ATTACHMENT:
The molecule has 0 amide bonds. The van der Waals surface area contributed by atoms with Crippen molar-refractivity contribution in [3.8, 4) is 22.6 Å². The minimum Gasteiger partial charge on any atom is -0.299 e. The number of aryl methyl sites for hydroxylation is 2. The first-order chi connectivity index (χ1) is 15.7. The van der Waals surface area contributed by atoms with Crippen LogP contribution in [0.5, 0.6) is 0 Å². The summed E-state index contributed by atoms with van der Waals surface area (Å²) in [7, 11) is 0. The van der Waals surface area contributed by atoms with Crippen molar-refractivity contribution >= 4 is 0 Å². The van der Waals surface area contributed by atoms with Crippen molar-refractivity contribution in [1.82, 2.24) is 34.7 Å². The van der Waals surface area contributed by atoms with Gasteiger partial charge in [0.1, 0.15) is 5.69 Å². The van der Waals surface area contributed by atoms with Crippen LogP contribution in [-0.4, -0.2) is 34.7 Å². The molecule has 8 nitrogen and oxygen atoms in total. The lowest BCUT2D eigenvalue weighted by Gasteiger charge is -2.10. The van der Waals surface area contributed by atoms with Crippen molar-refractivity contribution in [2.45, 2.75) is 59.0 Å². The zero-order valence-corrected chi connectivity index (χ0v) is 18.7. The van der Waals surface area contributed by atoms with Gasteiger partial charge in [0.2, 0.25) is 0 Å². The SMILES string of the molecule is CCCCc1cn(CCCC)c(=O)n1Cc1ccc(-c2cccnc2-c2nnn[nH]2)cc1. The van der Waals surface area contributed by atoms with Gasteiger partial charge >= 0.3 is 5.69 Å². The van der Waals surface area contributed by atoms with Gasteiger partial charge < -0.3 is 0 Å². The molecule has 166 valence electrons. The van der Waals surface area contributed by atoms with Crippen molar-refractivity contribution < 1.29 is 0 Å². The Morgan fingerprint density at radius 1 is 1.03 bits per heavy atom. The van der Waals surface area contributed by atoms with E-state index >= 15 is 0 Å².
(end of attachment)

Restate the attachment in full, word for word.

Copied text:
The molecule has 0 amide bonds. The van der Waals surface area contributed by atoms with Crippen molar-refractivity contribution in [3.8, 4) is 22.6 Å². The minimum Gasteiger partial charge on any atom is -0.299 e. The number of aryl methyl sites for hydroxylation is 2. The first-order chi connectivity index (χ1) is 15.7. The van der Waals surface area contributed by atoms with Crippen LogP contribution in [0.5, 0.6) is 0 Å². The summed E-state index contributed by atoms with van der Waals surface area (Å²) in [7, 11) is 0. The van der Waals surface area contributed by atoms with Crippen molar-refractivity contribution >= 4 is 0 Å². The van der Waals surface area contributed by atoms with Crippen molar-refractivity contribution in [1.82, 2.24) is 34.7 Å². The van der Waals surface area contributed by atoms with Gasteiger partial charge in [0.1, 0.15) is 5.69 Å². The van der Waals surface area contributed by atoms with Crippen LogP contribution in [-0.4, -0.2) is 34.7 Å². The molecule has 8 nitrogen and oxygen atoms in total. The lowest BCUT2D eigenvalue weighted by Gasteiger charge is -2.10. The van der Waals surface area contributed by atoms with Crippen molar-refractivity contribution in [2.45, 2.75) is 59.0 Å². The zero-order valence-corrected chi connectivity index (χ0v) is 18.7. The van der Waals surface area contributed by atoms with Gasteiger partial charge in [0.2, 0.25) is 0 Å². The SMILES string of the molecule is CCCCc1cn(CCCC)c(=O)n1Cc1ccc(-c2cccnc2-c2nnn[nH]2)cc1. The van der Waals surface area contributed by atoms with Gasteiger partial charge >= 0.3 is 5.69 Å². The van der Waals surface area contributed by atoms with Gasteiger partial charge < -0.3 is 0 Å². The molecule has 166 valence electrons. The van der Waals surface area contributed by atoms with Crippen molar-refractivity contribution < 1.29 is 0 Å². The Morgan fingerprint density at radius 1 is 1.03 bits per heavy atom. The van der Waals surface area contributed by atoms with E-state index >= 15 is 0 Å².